An Encyclopaedia on Chinese History and Literature

bing 稟, informal documents of local intra-bureaucratic communication

Sep 5, 2022 © Ulrich Theobald

Bing 稟 (commonly written 禀) is a rather informal type of document used by local governments to report issued to superior institutions. The character 稟 originally meant "to present with grain", to give or to receive (from a superior, bingcheng 禀承, bingshou 禀受; bing ling 禀令 "to receive an order"), but in a documentary context, the word means that an inferior person explains or reports something to a superior (bingbai 禀白, bingbao 禀報), or requests something from a superior functionary.

The word is first mentioned in Liu Muzhi’s 劉穆之 (360-417) biography (ch. 42) in the official dynastic history Songshu 宋書, where it is said that a crowd of retainers used to gather to deliver reports and consultations on "a hundred issues" on internal and external matters. The term was not used during the Tang period 唐 (618-907).

Congratulations by an inferior person to a superior one were called bingqi 稟啟 during the Ming period 明 (1368-1644), while explanations were called bingtie 稟帖 or simply, bing 稟. During the Qing period 清 (1644-1911), the expression bingtie was used on the local level for routine reports to higher levels of authority, often as a preliminary report, after which a regular, official form (gongwen 公文) was issued. This preliminary report was later put between the sheets (jiadan 夾單) of the official document. Because bing documents were informal, it was possible to provide more direct and blunt information than in official documents where facts were embellished or paraphrased.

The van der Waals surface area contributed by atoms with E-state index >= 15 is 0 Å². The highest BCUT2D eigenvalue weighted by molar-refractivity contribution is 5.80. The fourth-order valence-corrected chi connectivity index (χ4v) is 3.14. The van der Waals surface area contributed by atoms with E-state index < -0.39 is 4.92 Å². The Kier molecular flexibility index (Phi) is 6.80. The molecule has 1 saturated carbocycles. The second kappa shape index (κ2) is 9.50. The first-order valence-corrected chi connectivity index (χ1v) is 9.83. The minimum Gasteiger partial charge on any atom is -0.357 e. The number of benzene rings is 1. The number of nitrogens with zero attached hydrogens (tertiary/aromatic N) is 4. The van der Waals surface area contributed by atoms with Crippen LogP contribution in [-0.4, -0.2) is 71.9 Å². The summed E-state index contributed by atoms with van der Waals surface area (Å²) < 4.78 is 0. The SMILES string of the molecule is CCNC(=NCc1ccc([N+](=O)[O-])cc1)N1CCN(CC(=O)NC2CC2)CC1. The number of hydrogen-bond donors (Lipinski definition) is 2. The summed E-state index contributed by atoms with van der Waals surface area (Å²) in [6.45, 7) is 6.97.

In the 18th century, the process was streamlined, and bing-type reports were directly used as official documents and put into the archive files (juanzong 卷宗). The formal criteria for bing-type texts (bingwen 稟文) were not very strict, so that issued could be directly addressed without stylistic and formal language, and without complicated rules for processing and forwarding, as for instance, documents of the type xiangwen 詳文 "detailed reports" or yanwen 驗文 "investigations or specifications".

The physical form of bingtie reports was the typical accordion paper (zhezi 折子), of which usually two parts belonged together (hong-bai bing 紅白稟). The official part (hongbing 紅稟) was written red paper (hongzhi 紅紙), or on paper marked with a square red sticker with the character 稟, and bore the name and title of the author, the address jing bing zhe 敬稟者 "who respectfully submits a report" or jin bing 謹稟 "respectfully submits", the date, and a headline or title characterizing the content of the report. The rear part of this sheet was left blank, to leave space for notes (piyu 批語) made by the recipient. The second, documentary part (baibing 白稟), written on white paper (baizhi 白紙) embossed with black patterns (heise yanhua 黑色壓花) bore the text of the report (bingci 稟詞). The red paper with the notes was sent back to the author of the document. The notes of the recipient were copied on the white part of the document, and then processed or archived.

Liu Yunguo 劉運國, Liang Shipeng 梁式朋, eds. (1992). Gongwen da cidian 公文大辭典 (Beijing: Dianzi keji daxue chubanshe), 366.
Wang Zhibin 王志彬, ed. (2002). Xinbian gongwen yuyong cidian 新編公文語用詞典 (Shanghai: Fudan daxue chubanshe), 331.
Yang Ruohe 楊若荷 (1992). "Bing 稟", in Zhongguo da baike quanshu 中國大百科全書, part Tushuguanxue qingbaoxue dang’anxue 圖書館學·情報學·檔案學 (Beijing/Shanghai: Zhongguo da baike quanshu chubanshe), 18.